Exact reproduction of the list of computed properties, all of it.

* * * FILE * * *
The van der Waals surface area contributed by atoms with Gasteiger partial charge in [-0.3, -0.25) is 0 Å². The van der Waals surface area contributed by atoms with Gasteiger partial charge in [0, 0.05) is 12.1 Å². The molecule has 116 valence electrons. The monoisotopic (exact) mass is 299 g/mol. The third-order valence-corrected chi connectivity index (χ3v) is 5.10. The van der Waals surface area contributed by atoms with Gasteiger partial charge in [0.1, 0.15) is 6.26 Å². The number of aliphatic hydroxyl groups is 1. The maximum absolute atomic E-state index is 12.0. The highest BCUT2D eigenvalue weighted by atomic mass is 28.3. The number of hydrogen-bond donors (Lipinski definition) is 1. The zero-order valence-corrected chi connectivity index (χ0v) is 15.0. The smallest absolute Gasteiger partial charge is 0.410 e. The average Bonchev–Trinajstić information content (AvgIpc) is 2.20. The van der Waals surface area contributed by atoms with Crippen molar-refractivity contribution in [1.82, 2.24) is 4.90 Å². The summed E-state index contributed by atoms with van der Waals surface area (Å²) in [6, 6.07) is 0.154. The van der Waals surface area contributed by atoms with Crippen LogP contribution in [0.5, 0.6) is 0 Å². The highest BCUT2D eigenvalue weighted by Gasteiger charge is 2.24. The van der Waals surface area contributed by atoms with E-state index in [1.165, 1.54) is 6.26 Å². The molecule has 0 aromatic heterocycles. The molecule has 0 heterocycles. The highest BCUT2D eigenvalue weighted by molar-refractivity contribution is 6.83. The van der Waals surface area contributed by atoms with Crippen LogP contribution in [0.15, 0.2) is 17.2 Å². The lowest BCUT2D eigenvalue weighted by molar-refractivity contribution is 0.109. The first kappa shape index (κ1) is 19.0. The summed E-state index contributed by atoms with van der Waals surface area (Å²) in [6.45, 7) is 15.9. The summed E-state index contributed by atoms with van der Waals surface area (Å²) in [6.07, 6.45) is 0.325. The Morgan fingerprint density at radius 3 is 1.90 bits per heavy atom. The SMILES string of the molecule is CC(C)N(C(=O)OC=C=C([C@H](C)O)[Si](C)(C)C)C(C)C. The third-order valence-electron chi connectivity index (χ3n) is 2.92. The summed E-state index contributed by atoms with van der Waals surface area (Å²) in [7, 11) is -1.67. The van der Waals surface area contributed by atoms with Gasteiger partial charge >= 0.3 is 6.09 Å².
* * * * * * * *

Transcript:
The van der Waals surface area contributed by atoms with Gasteiger partial charge in [-0.3, -0.25) is 0 Å². The van der Waals surface area contributed by atoms with Gasteiger partial charge in [0, 0.05) is 12.1 Å². The molecule has 116 valence electrons. The monoisotopic (exact) mass is 299 g/mol. The third-order valence-corrected chi connectivity index (χ3v) is 5.10. The van der Waals surface area contributed by atoms with Gasteiger partial charge in [0.1, 0.15) is 6.26 Å². The number of aliphatic hydroxyl groups is 1. The maximum absolute atomic E-state index is 12.0. The highest BCUT2D eigenvalue weighted by atomic mass is 28.3. The number of hydrogen-bond donors (Lipinski definition) is 1. The zero-order valence-corrected chi connectivity index (χ0v) is 15.0. The smallest absolute Gasteiger partial charge is 0.410 e. The average Bonchev–Trinajstić information content (AvgIpc) is 2.20. The van der Waals surface area contributed by atoms with Crippen molar-refractivity contribution in [1.82, 2.24) is 4.90 Å². The summed E-state index contributed by atoms with van der Waals surface area (Å²) in [6, 6.07) is 0.154. The van der Waals surface area contributed by atoms with Crippen LogP contribution in [0.5, 0.6) is 0 Å². The highest BCUT2D eigenvalue weighted by Gasteiger charge is 2.24. The van der Waals surface area contributed by atoms with E-state index in [1.165, 1.54) is 6.26 Å². The molecule has 0 aromatic heterocycles. The molecule has 0 heterocycles. The highest BCUT2D eigenvalue weighted by molar-refractivity contribution is 6.83. The van der Waals surface area contributed by atoms with Crippen LogP contribution in [0.15, 0.2) is 17.2 Å². The lowest BCUT2D eigenvalue weighted by molar-refractivity contribution is 0.109. The first kappa shape index (κ1) is 19.0. The summed E-state index contributed by atoms with van der Waals surface area (Å²) in [6.45, 7) is 15.9. The summed E-state index contributed by atoms with van der Waals surface area (Å²) in [6.07, 6.45) is 0.325. The Morgan fingerprint density at radius 3 is 1.90 bits per heavy atom. The SMILES string of the molecule is CC(C)N(C(=O)OC=C=C([C@H](C)O)[Si](C)(C)C)C(C)C. The third-order valence-electron chi connectivity index (χ3n) is 2.92. The summed E-state index contributed by atoms with van der Waals surface area (Å²) in [7, 11) is -1.67. The van der Waals surface area contributed by atoms with Gasteiger partial charge >= 0.3 is 6.09 Å².